Passes int. by 0 0
Times kicked off 3 4
Kickoff average 49.0 41.8
Kickoff return yards 63 46
Punts 5 3
Punting average 26.4 32.3
Punt return yards 0 13
Fumbles 0 2
Fumbles lost 0 0
Penalties 3 5
Yards penalized 26 25
Number of plays 60 51
Time of possession 22:54 25:06
MASSILLON 7 0 0 8 15
McKINLEY 6 6 6 0 18
Grid war lives up to reputation
Tigers fall short against Bulldogs
By STEVE DOERSCHUK
Independent Sports Editor
The good fight has been fought. And now the war between the cities is over.
“I did a lot of thinking about the game today,” Massillon Tiger co-captain John Miller said Sunday night, more than 24 hours after his football team fell 18‑15 to the McKinley Bulldogs. “Now I’ll just try to forget about it. It’s time to move on.”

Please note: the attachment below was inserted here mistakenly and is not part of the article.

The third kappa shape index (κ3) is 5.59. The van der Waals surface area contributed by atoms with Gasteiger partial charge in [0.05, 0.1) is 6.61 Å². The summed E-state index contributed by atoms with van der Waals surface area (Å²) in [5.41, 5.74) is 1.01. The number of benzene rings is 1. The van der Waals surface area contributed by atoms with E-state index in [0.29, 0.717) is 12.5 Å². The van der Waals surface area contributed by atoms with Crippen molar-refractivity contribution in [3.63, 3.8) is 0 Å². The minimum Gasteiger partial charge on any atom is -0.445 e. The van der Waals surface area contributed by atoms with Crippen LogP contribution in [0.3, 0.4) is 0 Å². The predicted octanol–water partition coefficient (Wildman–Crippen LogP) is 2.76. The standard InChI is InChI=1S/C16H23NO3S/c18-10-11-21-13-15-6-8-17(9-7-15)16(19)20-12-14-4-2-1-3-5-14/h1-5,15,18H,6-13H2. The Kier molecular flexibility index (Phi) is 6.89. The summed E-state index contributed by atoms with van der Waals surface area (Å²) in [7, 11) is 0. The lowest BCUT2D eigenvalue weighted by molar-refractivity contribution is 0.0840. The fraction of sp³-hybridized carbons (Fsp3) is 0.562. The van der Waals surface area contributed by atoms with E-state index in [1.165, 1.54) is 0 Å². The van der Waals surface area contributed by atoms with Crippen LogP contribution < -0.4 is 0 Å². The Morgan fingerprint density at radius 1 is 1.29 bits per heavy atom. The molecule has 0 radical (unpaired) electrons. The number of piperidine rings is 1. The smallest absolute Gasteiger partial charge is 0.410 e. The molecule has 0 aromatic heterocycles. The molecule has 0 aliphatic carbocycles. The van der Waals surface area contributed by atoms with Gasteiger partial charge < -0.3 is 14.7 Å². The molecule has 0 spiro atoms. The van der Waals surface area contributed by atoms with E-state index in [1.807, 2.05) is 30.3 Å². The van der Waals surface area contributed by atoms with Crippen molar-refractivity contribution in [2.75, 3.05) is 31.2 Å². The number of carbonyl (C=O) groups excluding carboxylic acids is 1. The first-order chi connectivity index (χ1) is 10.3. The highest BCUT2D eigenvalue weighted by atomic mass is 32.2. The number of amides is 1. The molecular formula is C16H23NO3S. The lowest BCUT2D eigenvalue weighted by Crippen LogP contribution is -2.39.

The Tigers scored on their first play from scrimmage Saturday when Jerome Myricks cut loose for a 50‑yard touchdown run. McKinley, however, used a ground assault that netted 283 yards to score a touchdown in each of the first three periods on their way to the win.
“It’s a very tough loss for our football team and our program,” Tiger head coach John Maronto said. “A lot of energy was expended to come up a couple of inches short. But the thing you have to understand is that our young men gave everything they had … and a little bit more. It was one of the best high school football games I’ve ever been involved in … certainly one of the hardest hitting.”
Maronto, who has been under fire since last year’s 23‑6 loss to McKinley, has a 20‑10 record in his three years at the Massillon helm. He has been haunted by a series of close defeats against powerful teams. The coach’s three‑year contract expires at the end of this school year, and there has been speculation he will not be offered a new pact.